Fractals, Quasicrystals, Chaos, Knots and Algebraic Quantum Mechanics

  • A. Amann
  • L. S. Cederbaum
  • W. Gans

Part of the NATO ASI Series book series (ASIC, volume 235)

Table of contents

  1. Front Matter
    Pages i-xiv
  2. G. Zumofen, A. Blumen, J. Klafter
    Pages 1-20
  3. A. Blumen, G. Zumofen, J. Klafter
    Pages 21-52
  4. A. Janner
    Pages 93-109
  5. D. Gratias, J. W. Cahn, M. Bessiere, Y. Calvayrac, S. Lefebvre, A. Quivy et al.
    Pages 111-119
  6. Veit Elser
    Pages 121-138
  7. L. S. Cederbaum, Th. Zimmermann, H. Köppel, H.-D. Meyer
    Pages 159-173
  8. Stavros C. Farantos, Jonathan Tennyson
    Pages 195-206
  9. D. W. Sumners
    Pages 221-232
  10. P. de la Harpe
    Pages 233-263
  11. Back Matter
    Pages 327-331

About this book


At the end of the workshop on "New Theoretical Concepts in Physical Chemistry", one of the participants made an attempt to present a first impression of its achievements from his own personal standpoint. Appar­ ently his views reflected a general feeling, so that the organizers thought they would be suitable as a presentation of the proceedings for future readers. That is the background from which this foreword was born. The scope of the workshop is a very broad one. There are contribu­ tions from mathematics, physics, crystallography, chemistry and biology; the problems are approached either by means of axiomatic and rigorous methods, or at an empirical phenomenological level. This same diversifi­ cation can be found in the new basic concepts presented. Some arise from pure theoretical investigation in C*-algebra or in quantum probability theory; others from an analysis of very complex experimental data like nuclear energy levels, or processes on the frontier between classical and quantum physics; others again have their origin in the discovery of new ordered structures like the icosahedral crystal phases, or the knots of DNA molecules; others follow from the application of ideas like frac­ tals or chaos to new fields like spectral theory or chemical reactions. It is to be expected that readers will have to face the same sort of difficulties as did the participants in understanding such diverse languages, in applying themselves to subjects possibly far from their own experience, and in grasping highly sophisticated new concepts.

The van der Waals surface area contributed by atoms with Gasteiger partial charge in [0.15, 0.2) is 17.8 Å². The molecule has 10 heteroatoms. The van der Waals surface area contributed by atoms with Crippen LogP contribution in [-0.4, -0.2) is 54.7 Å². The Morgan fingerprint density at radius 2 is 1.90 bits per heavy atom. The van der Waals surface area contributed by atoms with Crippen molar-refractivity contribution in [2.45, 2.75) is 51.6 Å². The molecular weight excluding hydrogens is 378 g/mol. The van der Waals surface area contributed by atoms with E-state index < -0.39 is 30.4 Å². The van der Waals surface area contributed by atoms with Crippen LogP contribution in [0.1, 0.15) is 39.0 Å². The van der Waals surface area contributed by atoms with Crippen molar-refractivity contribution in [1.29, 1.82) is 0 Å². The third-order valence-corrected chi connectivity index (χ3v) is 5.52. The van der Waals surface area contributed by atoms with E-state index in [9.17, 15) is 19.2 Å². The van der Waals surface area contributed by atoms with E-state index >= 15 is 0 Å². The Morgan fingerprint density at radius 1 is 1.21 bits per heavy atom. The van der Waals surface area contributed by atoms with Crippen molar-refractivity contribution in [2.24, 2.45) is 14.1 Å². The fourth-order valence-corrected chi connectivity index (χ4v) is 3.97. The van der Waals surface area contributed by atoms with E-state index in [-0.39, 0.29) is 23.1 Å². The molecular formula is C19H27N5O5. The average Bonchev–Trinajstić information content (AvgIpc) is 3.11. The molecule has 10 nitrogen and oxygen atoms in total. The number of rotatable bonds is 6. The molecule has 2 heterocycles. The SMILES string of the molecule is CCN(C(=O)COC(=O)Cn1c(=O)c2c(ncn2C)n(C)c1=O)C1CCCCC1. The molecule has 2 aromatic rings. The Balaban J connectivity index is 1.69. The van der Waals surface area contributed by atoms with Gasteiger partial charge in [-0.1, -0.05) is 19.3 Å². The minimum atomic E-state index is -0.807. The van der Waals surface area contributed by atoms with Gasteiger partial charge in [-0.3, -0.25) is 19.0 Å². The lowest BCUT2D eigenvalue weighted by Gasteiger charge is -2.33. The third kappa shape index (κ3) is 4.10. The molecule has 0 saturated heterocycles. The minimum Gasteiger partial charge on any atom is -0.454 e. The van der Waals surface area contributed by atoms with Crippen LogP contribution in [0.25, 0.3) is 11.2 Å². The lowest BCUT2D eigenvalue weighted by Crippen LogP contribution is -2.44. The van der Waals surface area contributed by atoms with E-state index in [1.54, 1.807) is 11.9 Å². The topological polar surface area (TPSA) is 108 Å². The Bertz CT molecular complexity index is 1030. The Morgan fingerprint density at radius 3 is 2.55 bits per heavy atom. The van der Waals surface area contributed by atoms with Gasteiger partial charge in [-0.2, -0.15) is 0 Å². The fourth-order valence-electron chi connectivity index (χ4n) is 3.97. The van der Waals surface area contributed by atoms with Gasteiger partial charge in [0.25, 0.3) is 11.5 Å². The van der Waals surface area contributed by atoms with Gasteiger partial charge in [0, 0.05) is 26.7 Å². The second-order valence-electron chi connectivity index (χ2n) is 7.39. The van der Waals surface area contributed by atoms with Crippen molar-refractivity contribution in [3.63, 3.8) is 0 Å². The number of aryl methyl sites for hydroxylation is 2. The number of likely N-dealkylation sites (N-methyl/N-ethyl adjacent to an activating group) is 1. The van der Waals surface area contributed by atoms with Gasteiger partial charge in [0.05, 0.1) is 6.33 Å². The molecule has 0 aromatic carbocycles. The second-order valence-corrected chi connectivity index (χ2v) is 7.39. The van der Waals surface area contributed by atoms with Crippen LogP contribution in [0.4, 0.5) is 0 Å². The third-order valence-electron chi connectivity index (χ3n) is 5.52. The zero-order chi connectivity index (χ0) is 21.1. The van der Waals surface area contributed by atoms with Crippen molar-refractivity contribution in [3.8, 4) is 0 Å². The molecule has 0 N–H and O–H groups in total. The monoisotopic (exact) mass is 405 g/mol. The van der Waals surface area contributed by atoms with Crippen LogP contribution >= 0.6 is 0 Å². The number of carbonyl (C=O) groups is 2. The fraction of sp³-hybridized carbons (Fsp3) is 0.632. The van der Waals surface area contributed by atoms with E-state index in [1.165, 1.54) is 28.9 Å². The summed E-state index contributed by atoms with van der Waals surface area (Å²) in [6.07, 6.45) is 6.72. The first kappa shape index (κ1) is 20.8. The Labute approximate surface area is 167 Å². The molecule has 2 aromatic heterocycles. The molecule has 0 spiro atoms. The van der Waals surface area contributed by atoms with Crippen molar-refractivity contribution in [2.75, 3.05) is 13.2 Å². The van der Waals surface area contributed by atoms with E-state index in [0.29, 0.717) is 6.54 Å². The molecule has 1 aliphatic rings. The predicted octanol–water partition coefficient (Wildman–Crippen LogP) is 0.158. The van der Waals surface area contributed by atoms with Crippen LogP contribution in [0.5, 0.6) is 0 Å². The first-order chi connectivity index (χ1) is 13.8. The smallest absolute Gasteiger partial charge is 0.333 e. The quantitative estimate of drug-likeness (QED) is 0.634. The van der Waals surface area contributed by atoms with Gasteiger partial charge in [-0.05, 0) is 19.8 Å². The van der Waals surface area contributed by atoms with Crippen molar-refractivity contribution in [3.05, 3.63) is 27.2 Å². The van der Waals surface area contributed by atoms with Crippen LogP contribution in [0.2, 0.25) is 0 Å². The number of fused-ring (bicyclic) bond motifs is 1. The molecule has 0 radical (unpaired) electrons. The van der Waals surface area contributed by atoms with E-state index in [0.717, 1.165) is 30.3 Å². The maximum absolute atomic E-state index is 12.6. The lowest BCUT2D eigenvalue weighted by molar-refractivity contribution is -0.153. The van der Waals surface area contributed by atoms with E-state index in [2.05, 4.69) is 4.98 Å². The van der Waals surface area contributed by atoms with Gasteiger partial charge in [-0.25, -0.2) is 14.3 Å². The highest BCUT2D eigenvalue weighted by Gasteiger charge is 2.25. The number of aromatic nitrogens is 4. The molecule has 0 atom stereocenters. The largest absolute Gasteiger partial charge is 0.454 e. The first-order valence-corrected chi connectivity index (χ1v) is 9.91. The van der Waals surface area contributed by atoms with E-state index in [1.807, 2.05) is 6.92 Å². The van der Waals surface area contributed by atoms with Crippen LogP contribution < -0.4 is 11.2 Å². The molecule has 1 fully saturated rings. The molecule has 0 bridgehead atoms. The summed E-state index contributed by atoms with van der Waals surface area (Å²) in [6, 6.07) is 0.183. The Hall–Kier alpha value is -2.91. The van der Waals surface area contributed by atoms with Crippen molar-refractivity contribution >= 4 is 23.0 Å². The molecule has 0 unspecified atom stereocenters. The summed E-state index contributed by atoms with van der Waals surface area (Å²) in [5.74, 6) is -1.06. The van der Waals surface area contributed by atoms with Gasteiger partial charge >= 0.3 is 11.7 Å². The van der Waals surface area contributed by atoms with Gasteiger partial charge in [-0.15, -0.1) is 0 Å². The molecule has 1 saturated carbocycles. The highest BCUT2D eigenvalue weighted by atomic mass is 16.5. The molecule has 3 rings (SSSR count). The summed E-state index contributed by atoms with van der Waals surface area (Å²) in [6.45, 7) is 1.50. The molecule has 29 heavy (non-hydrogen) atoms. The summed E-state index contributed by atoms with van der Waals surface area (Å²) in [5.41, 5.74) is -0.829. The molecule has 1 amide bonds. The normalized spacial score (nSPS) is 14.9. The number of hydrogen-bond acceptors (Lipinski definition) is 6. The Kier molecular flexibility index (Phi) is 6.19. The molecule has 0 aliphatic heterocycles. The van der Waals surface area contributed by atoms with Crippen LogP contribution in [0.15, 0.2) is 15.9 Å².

DNA chaos chemical reaction chemistry crystallography enzymes kinetics physical chemistry quantum mechanics quantum physics structure

Editors and affiliations

  • A. Amann
    • 1
  • L. S. Cederbaum
    • 2
  • W. Gans
    • 3
  1. 1.Laboratory of Physical ChemistryETH-ZentrumZürichSwitzerland
  2. 2.Physical Chemistry InstituteUniversity of HeidelbergHeidelbergGermany
  3. 3.Institute of Physical Chemistry, Institut für QuantenchemieFreie Universitat BerlinBerlin 45Germany

Bibliographic information

  • DOI
  • Copyright Information Springer Science+Business Media B.V. 1988
  • Publisher Name Springer, Dordrecht
  • eBook Packages Springer Book Archive
  • Print ISBN 978-94-010-7850-4
  • Online ISBN 978-94-009-3005-6
  • Series Print ISSN 1389-2185
  • Buy this book on publisher's site